Intestinal Malrotation – Lenna’s diagnosis and surgery.

Saturday, August 29, 2015 0 Permalink 0

I have been meaning to talk about Lenna’s experience in the NICU. Why she was sent there, what happened those 15 days, basically everything that happened. I’ve been sort of avoiding it because it doesn’t bring back the fondest of memories, but I also need to remember it and I want others to be aware of what happened to her in case something like this were to happen to someone that they know. I know you can’t prepare for everything. Trust me, I tried. I was the crazy pregnant lady that googled, pinterested and read up on just about everything. If I had a weird tinge of pain in my stomach, I googled it. If I needed to know more about breast feeding or birth plans, I looked on pinterest. I read up on what to bring in my hospital and what to leave at home and even spent a day making postpartum ice pack pads. (Which are great, by the way.) I would say I felt pretty dang confident going into labor. I was ready to face birth, postpartum and a newborn. However, nothing in this whole world could have prepared me for what actually happened. I’m nervous to write our story down because I know that words can’t describe the horror that was felt the day she was diagnosed and transported for surgery. But here I go!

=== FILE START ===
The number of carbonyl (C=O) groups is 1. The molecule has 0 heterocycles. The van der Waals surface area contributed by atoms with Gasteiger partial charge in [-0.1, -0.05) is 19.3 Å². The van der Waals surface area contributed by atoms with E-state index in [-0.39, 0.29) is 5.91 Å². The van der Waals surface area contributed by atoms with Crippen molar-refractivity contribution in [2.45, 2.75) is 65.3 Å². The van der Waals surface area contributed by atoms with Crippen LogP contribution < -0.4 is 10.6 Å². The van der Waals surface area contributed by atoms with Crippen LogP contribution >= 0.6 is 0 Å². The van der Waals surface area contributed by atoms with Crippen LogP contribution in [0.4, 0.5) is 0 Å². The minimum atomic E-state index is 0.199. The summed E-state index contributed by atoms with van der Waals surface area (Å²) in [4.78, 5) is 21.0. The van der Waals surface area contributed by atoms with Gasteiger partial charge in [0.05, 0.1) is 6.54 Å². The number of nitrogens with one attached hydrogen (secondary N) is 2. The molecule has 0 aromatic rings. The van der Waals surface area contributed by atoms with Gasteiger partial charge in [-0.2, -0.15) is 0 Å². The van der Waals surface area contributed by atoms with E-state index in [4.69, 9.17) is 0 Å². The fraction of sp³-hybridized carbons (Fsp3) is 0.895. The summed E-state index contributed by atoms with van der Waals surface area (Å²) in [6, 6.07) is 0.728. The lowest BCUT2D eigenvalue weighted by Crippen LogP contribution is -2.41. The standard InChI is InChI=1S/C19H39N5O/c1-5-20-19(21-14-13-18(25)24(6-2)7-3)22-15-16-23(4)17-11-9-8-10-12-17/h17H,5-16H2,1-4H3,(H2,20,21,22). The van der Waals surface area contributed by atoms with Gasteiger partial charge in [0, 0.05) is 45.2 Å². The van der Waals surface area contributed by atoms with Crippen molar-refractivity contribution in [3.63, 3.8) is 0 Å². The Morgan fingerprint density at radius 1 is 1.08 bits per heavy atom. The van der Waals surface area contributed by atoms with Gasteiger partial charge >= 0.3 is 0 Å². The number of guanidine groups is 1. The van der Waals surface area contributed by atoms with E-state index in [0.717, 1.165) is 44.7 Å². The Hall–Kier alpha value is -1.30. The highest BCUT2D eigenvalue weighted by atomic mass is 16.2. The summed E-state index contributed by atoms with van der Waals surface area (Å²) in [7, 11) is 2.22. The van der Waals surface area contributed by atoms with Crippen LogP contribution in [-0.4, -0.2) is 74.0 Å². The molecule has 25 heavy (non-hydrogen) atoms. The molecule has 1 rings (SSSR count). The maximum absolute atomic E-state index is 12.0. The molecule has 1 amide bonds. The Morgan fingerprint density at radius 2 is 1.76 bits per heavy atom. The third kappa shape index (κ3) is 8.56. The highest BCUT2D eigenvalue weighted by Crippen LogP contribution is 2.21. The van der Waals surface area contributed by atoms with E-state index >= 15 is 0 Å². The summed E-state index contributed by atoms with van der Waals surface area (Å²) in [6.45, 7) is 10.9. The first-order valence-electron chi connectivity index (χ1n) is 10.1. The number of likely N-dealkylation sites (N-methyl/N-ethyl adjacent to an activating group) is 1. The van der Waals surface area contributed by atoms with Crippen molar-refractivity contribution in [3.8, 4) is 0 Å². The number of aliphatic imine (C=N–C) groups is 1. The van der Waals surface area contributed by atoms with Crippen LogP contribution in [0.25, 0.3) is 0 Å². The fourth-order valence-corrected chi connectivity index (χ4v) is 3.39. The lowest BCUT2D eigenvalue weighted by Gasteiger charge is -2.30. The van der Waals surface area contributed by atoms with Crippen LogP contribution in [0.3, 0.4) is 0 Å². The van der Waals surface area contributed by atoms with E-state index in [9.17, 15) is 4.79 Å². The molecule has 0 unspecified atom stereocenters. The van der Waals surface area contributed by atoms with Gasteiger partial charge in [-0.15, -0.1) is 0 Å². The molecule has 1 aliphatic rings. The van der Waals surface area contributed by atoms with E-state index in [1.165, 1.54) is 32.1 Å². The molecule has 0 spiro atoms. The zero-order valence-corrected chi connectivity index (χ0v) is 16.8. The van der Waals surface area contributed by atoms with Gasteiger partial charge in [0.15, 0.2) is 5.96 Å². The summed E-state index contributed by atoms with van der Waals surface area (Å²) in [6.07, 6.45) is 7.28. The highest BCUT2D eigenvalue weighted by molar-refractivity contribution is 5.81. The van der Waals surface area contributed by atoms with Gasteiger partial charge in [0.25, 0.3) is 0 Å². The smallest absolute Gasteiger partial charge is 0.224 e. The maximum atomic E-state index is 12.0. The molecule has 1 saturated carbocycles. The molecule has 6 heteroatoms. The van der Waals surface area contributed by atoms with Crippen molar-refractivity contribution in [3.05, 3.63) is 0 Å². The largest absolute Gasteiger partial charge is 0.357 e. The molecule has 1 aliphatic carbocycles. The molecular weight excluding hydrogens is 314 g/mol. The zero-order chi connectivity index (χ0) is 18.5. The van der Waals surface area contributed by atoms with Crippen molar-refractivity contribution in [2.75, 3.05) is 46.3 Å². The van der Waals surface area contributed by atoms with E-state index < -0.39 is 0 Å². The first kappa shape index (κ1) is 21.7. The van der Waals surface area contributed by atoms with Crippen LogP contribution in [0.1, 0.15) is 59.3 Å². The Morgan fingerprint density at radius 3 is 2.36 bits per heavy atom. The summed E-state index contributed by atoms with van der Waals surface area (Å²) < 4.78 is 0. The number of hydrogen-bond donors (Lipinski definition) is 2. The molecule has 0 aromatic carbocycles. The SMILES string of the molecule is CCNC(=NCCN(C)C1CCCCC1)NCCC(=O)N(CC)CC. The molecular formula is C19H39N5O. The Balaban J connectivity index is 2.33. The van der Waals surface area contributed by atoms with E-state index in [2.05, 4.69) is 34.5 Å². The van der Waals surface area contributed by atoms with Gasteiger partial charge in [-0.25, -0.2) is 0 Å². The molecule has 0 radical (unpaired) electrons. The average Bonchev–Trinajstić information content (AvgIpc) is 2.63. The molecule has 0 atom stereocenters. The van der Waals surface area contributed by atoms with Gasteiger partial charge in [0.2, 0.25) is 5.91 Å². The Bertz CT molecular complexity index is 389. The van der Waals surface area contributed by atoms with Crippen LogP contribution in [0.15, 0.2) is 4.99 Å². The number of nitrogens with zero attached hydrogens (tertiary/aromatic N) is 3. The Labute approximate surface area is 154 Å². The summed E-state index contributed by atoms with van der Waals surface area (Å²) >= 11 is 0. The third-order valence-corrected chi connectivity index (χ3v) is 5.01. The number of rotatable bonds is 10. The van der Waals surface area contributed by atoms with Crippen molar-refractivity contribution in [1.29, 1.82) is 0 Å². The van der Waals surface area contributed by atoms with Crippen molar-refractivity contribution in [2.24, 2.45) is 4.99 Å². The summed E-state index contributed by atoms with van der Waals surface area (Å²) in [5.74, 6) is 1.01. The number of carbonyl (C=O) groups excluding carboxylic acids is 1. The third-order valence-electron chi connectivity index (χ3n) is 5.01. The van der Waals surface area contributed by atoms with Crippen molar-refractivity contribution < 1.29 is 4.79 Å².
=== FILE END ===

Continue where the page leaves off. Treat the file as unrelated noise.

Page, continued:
The days we spent in the hospital were pretty great. I watched my husband become a father to the most perfect baby in my eyes and we had good food and lots of visitors. I felt like our life was perfect. Lenna and I struggled with nursing from the get-go. She latched the very first time after delivery but since that first latch, we struggled. It took us a really long time to get her to latch on but once she did, she was a champ. It took a lot of literal blood sweat and tears. It was painful but so worth it once she got going. The day after Lenna was born the Pediatrician told us we could be discharged that day if we wanted to. I thought I would take advantage of the nurses taking care of my baby for another night and decided to stay another day. That second night our nurse brought in Lenna for her feeding. It was 1 in the morning and the nurse said she was acting hungry. She was knocked. out. I couldn’t wake her up. It literally took 3 hours for her to get up and act interested in eating and she finally latched and fed for 20 minutes. around 4-5 in the morning, I called the nurse to come get her so I could get some rest. I woke up the next morning at about 8:30 and thought it was odd that they hadn’t brought her in yet. The morning before they brought her in at 7 and woke me up to feed her. So I decided to jump in the shower. While I was drying off I heard the Pediatrician talking to Jake about “Spit up” So I came out after I was dressed and he said “Oh good, hi. Did the nurses tell you about the spit up?” I told him no and he went on “This morning Lenna had some green spit up. This can mean that she has a blockage in her intestines and we are doing an x ray to see if everything looks okay. Usually it’s okay and baby’s are fine, but we are just going to run a couple tests just to make sure. If the x ray is normal you guys should be good to go, but if not we will give her another x ray that watches her ingest a drink that will light up on the machine and watch it go through her intestines to make sure there isn’t a block.” We didn’t think anything of it and we both kind of went on with getting ready and waited for our baby to come back to our room.